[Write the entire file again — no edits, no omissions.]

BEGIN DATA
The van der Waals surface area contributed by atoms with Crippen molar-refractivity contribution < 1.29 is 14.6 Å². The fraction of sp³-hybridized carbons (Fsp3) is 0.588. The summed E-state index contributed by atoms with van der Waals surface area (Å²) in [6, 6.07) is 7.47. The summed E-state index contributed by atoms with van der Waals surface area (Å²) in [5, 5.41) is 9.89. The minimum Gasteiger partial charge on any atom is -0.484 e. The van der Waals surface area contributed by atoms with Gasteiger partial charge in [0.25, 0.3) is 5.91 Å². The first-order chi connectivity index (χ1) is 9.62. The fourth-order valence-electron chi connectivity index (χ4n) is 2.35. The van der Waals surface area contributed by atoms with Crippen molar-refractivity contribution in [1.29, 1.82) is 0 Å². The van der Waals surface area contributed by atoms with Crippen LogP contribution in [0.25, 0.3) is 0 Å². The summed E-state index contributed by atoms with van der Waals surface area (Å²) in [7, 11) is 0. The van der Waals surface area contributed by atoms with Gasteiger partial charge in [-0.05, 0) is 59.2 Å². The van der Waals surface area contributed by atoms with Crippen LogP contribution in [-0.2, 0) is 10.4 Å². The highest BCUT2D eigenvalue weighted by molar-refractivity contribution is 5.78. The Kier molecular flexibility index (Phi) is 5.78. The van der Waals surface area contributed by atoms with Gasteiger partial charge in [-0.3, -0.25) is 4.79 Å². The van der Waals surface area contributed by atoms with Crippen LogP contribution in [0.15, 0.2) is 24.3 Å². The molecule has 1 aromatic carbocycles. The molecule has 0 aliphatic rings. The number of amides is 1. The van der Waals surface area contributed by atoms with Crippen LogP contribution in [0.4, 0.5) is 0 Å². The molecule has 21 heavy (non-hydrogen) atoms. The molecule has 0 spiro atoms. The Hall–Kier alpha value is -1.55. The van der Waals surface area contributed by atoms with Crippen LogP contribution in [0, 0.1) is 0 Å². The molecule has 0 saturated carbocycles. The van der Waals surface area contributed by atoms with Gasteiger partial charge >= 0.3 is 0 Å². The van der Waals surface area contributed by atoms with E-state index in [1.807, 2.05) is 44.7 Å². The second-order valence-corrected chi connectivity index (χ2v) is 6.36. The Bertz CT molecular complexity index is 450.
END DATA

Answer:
The van der Waals surface area contributed by atoms with Crippen molar-refractivity contribution < 1.29 is 14.6 Å². The fraction of sp³-hybridized carbons (Fsp3) is 0.588. The summed E-state index contributed by atoms with van der Waals surface area (Å²) in [6, 6.07) is 7.47. The summed E-state index contributed by atoms with van der Waals surface area (Å²) in [5, 5.41) is 9.89. The minimum Gasteiger partial charge on any atom is -0.484 e. The van der Waals surface area contributed by atoms with Gasteiger partial charge in [0.25, 0.3) is 5.91 Å². The first-order chi connectivity index (χ1) is 9.62. The fourth-order valence-electron chi connectivity index (χ4n) is 2.35. The van der Waals surface area contributed by atoms with Crippen molar-refractivity contribution in [1.29, 1.82) is 0 Å². The van der Waals surface area contributed by atoms with Crippen LogP contribution in [0.25, 0.3) is 0 Å². The summed E-state index contributed by atoms with van der Waals surface area (Å²) in [7, 11) is 0. The van der Waals surface area contributed by atoms with Gasteiger partial charge in [-0.05, 0) is 59.2 Å². The van der Waals surface area contributed by atoms with Crippen LogP contribution in [-0.2, 0) is 10.4 Å². The highest BCUT2D eigenvalue weighted by molar-refractivity contribution is 5.78. The Kier molecular flexibility index (Phi) is 5.78. The van der Waals surface area contributed by atoms with Gasteiger partial charge in [-0.3, -0.25) is 4.79 Å². The van der Waals surface area contributed by atoms with Crippen LogP contribution in [0.15, 0.2) is 24.3 Å². The molecule has 1 aromatic carbocycles. The molecule has 0 aliphatic rings. The number of amides is 1. The van der Waals surface area contributed by atoms with Crippen LogP contribution in [0.4, 0.5) is 0 Å². The molecule has 21 heavy (non-hydrogen) atoms. The molecule has 0 spiro atoms. The Hall–Kier alpha value is -1.55. The van der Waals surface area contributed by atoms with Crippen LogP contribution in [0, 0.1) is 0 Å². The molecule has 0 saturated carbocycles. The van der Waals surface area contributed by atoms with Gasteiger partial charge >= 0.3 is 0 Å². The van der Waals surface area contributed by atoms with E-state index in [1.807, 2.05) is 44.7 Å². The second-order valence-corrected chi connectivity index (χ2v) is 6.36. The Bertz CT molecular complexity index is 450.